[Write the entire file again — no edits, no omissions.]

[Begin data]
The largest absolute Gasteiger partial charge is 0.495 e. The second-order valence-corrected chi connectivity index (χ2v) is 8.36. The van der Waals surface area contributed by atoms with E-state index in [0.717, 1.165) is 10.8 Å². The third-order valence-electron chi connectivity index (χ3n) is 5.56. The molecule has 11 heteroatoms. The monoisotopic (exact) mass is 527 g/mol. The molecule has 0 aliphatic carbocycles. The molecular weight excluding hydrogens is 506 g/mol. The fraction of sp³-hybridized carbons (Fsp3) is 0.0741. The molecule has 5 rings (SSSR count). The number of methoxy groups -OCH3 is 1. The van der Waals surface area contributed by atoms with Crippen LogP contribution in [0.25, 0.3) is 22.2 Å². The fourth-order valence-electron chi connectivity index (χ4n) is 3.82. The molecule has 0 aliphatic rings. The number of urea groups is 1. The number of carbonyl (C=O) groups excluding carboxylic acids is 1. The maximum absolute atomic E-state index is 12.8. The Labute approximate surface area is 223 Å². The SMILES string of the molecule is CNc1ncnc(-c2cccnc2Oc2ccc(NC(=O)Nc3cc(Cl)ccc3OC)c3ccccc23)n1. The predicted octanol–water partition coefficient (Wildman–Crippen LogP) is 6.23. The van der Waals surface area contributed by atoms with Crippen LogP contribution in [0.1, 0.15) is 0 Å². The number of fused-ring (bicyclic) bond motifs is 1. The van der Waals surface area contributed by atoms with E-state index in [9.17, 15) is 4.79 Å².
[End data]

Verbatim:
The largest absolute Gasteiger partial charge is 0.495 e. The second-order valence-corrected chi connectivity index (χ2v) is 8.36. The van der Waals surface area contributed by atoms with E-state index in [0.717, 1.165) is 10.8 Å². The third-order valence-electron chi connectivity index (χ3n) is 5.56. The molecule has 11 heteroatoms. The monoisotopic (exact) mass is 527 g/mol. The molecule has 0 aliphatic carbocycles. The molecular weight excluding hydrogens is 506 g/mol. The fraction of sp³-hybridized carbons (Fsp3) is 0.0741. The molecule has 5 rings (SSSR count). The number of methoxy groups -OCH3 is 1. The van der Waals surface area contributed by atoms with Crippen LogP contribution in [0.25, 0.3) is 22.2 Å². The fourth-order valence-electron chi connectivity index (χ4n) is 3.82. The molecule has 0 aliphatic rings. The number of urea groups is 1. The number of carbonyl (C=O) groups excluding carboxylic acids is 1. The maximum absolute atomic E-state index is 12.8. The Labute approximate surface area is 223 Å². The SMILES string of the molecule is CNc1ncnc(-c2cccnc2Oc2ccc(NC(=O)Nc3cc(Cl)ccc3OC)c3ccccc23)n1. The predicted octanol–water partition coefficient (Wildman–Crippen LogP) is 6.23. The van der Waals surface area contributed by atoms with Crippen LogP contribution in [0.1, 0.15) is 0 Å². The number of fused-ring (bicyclic) bond motifs is 1. The van der Waals surface area contributed by atoms with E-state index in [9.17, 15) is 4.79 Å².